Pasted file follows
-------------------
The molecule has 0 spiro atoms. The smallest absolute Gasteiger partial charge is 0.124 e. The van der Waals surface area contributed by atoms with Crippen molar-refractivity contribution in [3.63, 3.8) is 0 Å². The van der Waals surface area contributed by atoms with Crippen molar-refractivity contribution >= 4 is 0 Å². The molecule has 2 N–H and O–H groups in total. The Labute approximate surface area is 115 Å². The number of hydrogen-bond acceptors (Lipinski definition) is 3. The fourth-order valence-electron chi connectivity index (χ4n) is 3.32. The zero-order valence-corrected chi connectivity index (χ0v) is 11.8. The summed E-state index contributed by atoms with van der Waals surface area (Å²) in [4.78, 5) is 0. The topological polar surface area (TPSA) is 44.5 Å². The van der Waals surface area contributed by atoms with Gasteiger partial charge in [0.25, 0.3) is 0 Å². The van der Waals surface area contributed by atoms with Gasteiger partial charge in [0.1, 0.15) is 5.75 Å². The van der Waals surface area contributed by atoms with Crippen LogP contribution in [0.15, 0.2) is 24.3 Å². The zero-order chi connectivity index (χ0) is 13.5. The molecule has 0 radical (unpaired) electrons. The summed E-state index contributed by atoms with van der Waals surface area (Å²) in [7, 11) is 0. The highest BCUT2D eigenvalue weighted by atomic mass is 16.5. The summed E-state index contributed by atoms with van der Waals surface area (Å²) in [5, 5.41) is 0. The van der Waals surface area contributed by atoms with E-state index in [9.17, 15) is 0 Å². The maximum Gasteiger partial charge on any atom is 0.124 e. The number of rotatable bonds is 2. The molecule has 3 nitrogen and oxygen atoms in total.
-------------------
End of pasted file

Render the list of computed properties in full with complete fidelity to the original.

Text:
The molecule has 0 spiro atoms. The smallest absolute Gasteiger partial charge is 0.124 e. The van der Waals surface area contributed by atoms with Crippen molar-refractivity contribution in [3.63, 3.8) is 0 Å². The van der Waals surface area contributed by atoms with Crippen molar-refractivity contribution >= 4 is 0 Å². The molecule has 2 N–H and O–H groups in total. The Labute approximate surface area is 115 Å². The number of hydrogen-bond acceptors (Lipinski definition) is 3. The fourth-order valence-electron chi connectivity index (χ4n) is 3.32. The zero-order valence-corrected chi connectivity index (χ0v) is 11.8. The summed E-state index contributed by atoms with van der Waals surface area (Å²) in [4.78, 5) is 0. The topological polar surface area (TPSA) is 44.5 Å². The van der Waals surface area contributed by atoms with Gasteiger partial charge in [0.25, 0.3) is 0 Å². The van der Waals surface area contributed by atoms with Gasteiger partial charge in [0.1, 0.15) is 5.75 Å². The van der Waals surface area contributed by atoms with Crippen LogP contribution in [0.15, 0.2) is 24.3 Å². The zero-order chi connectivity index (χ0) is 13.5. The molecule has 0 radical (unpaired) electrons. The summed E-state index contributed by atoms with van der Waals surface area (Å²) in [7, 11) is 0. The highest BCUT2D eigenvalue weighted by atomic mass is 16.5. The summed E-state index contributed by atoms with van der Waals surface area (Å²) in [5, 5.41) is 0. The van der Waals surface area contributed by atoms with E-state index in [9.17, 15) is 0 Å². The maximum Gasteiger partial charge on any atom is 0.124 e. The number of rotatable bonds is 2. The molecule has 3 nitrogen and oxygen atoms in total.